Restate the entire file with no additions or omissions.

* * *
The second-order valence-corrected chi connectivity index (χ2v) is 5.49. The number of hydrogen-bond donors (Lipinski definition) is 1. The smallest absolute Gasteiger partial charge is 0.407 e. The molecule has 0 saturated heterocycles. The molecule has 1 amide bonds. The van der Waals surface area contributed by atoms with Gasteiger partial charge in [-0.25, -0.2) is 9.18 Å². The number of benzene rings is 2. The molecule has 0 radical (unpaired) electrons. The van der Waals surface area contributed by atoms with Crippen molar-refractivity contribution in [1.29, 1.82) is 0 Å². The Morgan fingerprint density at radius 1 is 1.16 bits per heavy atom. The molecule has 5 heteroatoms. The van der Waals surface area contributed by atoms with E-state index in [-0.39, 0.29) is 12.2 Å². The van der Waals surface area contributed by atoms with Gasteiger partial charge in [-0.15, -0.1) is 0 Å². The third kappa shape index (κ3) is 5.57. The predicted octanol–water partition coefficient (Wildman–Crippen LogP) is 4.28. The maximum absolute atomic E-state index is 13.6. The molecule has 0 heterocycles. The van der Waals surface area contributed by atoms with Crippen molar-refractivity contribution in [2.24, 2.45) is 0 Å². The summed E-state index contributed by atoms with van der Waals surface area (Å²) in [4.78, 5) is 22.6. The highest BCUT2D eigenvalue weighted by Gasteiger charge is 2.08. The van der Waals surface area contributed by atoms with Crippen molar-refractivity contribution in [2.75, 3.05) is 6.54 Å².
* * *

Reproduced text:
The second-order valence-corrected chi connectivity index (χ2v) is 5.49. The number of hydrogen-bond donors (Lipinski definition) is 1. The smallest absolute Gasteiger partial charge is 0.407 e. The molecule has 0 saturated heterocycles. The molecule has 1 amide bonds. The van der Waals surface area contributed by atoms with Gasteiger partial charge in [-0.25, -0.2) is 9.18 Å². The number of benzene rings is 2. The molecule has 0 radical (unpaired) electrons. The van der Waals surface area contributed by atoms with Crippen molar-refractivity contribution in [1.29, 1.82) is 0 Å². The Morgan fingerprint density at radius 1 is 1.16 bits per heavy atom. The molecule has 5 heteroatoms. The van der Waals surface area contributed by atoms with E-state index in [-0.39, 0.29) is 12.2 Å². The van der Waals surface area contributed by atoms with Gasteiger partial charge in [-0.15, -0.1) is 0 Å². The third kappa shape index (κ3) is 5.57. The predicted octanol–water partition coefficient (Wildman–Crippen LogP) is 4.28. The maximum absolute atomic E-state index is 13.6. The molecule has 0 heterocycles. The van der Waals surface area contributed by atoms with Crippen molar-refractivity contribution in [2.24, 2.45) is 0 Å². The summed E-state index contributed by atoms with van der Waals surface area (Å²) in [4.78, 5) is 22.6. The highest BCUT2D eigenvalue weighted by Gasteiger charge is 2.08. The van der Waals surface area contributed by atoms with Crippen molar-refractivity contribution in [2.75, 3.05) is 6.54 Å².